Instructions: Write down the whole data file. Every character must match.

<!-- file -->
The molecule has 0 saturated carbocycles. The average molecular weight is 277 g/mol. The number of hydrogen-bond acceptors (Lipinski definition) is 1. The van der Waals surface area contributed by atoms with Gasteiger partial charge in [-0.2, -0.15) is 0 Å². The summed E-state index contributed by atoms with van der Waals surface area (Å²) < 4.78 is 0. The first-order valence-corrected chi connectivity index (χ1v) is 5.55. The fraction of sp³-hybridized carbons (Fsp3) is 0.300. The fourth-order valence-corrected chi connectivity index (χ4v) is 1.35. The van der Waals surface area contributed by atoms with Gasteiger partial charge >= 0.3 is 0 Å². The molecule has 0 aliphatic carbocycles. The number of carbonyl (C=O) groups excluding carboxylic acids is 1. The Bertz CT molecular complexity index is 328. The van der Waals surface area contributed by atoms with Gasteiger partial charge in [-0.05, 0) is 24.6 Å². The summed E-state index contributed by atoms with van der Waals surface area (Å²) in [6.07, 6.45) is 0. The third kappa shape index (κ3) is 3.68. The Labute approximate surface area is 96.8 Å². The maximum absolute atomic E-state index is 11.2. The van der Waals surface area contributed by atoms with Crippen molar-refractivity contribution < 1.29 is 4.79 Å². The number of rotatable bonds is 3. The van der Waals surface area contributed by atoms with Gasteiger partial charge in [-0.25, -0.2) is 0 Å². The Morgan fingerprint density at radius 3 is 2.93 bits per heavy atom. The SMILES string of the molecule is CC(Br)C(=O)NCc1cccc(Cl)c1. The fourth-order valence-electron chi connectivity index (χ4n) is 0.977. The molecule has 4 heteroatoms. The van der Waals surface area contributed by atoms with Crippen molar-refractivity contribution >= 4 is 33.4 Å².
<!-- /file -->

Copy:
The molecule has 0 saturated carbocycles. The average molecular weight is 277 g/mol. The number of hydrogen-bond acceptors (Lipinski definition) is 1. The van der Waals surface area contributed by atoms with Gasteiger partial charge in [-0.2, -0.15) is 0 Å². The summed E-state index contributed by atoms with van der Waals surface area (Å²) < 4.78 is 0. The first-order valence-corrected chi connectivity index (χ1v) is 5.55. The fraction of sp³-hybridized carbons (Fsp3) is 0.300. The fourth-order valence-corrected chi connectivity index (χ4v) is 1.35. The van der Waals surface area contributed by atoms with Gasteiger partial charge >= 0.3 is 0 Å². The molecule has 0 aliphatic carbocycles. The number of carbonyl (C=O) groups excluding carboxylic acids is 1. The Bertz CT molecular complexity index is 328. The van der Waals surface area contributed by atoms with Gasteiger partial charge in [-0.05, 0) is 24.6 Å². The summed E-state index contributed by atoms with van der Waals surface area (Å²) in [6.07, 6.45) is 0. The third kappa shape index (κ3) is 3.68. The Labute approximate surface area is 96.8 Å². The maximum absolute atomic E-state index is 11.2. The van der Waals surface area contributed by atoms with Crippen molar-refractivity contribution < 1.29 is 4.79 Å². The number of rotatable bonds is 3. The van der Waals surface area contributed by atoms with Gasteiger partial charge in [-0.25, -0.2) is 0 Å². The Morgan fingerprint density at radius 3 is 2.93 bits per heavy atom. The SMILES string of the molecule is CC(Br)C(=O)NCc1cccc(Cl)c1. The fourth-order valence-electron chi connectivity index (χ4n) is 0.977. The molecule has 4 heteroatoms. The van der Waals surface area contributed by atoms with Crippen molar-refractivity contribution >= 4 is 33.4 Å².